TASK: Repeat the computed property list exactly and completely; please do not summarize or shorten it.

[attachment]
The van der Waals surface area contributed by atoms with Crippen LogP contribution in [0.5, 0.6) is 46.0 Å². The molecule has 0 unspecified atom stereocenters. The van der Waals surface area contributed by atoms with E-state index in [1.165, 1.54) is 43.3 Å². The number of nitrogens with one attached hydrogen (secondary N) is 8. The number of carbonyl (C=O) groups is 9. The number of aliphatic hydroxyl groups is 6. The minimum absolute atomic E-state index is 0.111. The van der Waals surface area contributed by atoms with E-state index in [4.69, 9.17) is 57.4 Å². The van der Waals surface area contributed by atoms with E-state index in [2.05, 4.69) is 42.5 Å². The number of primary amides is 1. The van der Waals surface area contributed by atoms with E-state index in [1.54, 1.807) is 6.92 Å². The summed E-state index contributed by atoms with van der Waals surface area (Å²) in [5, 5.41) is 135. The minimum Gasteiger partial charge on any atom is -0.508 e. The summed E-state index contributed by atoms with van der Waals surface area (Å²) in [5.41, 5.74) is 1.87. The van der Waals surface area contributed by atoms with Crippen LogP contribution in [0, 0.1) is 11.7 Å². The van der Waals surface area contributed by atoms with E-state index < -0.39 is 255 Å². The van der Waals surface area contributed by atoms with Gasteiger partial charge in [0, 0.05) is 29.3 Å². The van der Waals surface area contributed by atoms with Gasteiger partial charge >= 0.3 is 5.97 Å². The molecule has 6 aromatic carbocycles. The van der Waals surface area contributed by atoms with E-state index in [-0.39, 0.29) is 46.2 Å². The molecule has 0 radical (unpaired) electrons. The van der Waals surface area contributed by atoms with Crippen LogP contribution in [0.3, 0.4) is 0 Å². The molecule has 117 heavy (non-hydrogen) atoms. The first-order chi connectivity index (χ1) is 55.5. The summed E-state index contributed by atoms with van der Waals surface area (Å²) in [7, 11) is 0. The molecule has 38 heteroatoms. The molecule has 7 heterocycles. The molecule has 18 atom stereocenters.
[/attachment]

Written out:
The van der Waals surface area contributed by atoms with Crippen LogP contribution in [0.5, 0.6) is 46.0 Å². The molecule has 0 unspecified atom stereocenters. The van der Waals surface area contributed by atoms with E-state index in [1.165, 1.54) is 43.3 Å². The number of nitrogens with one attached hydrogen (secondary N) is 8. The number of carbonyl (C=O) groups is 9. The number of aliphatic hydroxyl groups is 6. The minimum absolute atomic E-state index is 0.111. The van der Waals surface area contributed by atoms with E-state index in [4.69, 9.17) is 57.4 Å². The van der Waals surface area contributed by atoms with E-state index in [2.05, 4.69) is 42.5 Å². The number of primary amides is 1. The van der Waals surface area contributed by atoms with E-state index in [1.54, 1.807) is 6.92 Å². The summed E-state index contributed by atoms with van der Waals surface area (Å²) in [5, 5.41) is 135. The minimum Gasteiger partial charge on any atom is -0.508 e. The summed E-state index contributed by atoms with van der Waals surface area (Å²) in [5.41, 5.74) is 1.87. The van der Waals surface area contributed by atoms with Crippen LogP contribution in [0, 0.1) is 11.7 Å². The van der Waals surface area contributed by atoms with E-state index < -0.39 is 255 Å². The van der Waals surface area contributed by atoms with Gasteiger partial charge in [0, 0.05) is 29.3 Å². The van der Waals surface area contributed by atoms with Gasteiger partial charge >= 0.3 is 5.97 Å². The molecule has 6 aromatic carbocycles. The van der Waals surface area contributed by atoms with E-state index in [-0.39, 0.29) is 46.2 Å². The molecule has 0 radical (unpaired) electrons. The van der Waals surface area contributed by atoms with Crippen LogP contribution in [0.3, 0.4) is 0 Å². The molecule has 117 heavy (non-hydrogen) atoms. The first-order chi connectivity index (χ1) is 55.5. The summed E-state index contributed by atoms with van der Waals surface area (Å²) in [7, 11) is 0. The molecule has 38 heteroatoms. The molecule has 7 heterocycles. The molecule has 18 atom stereocenters.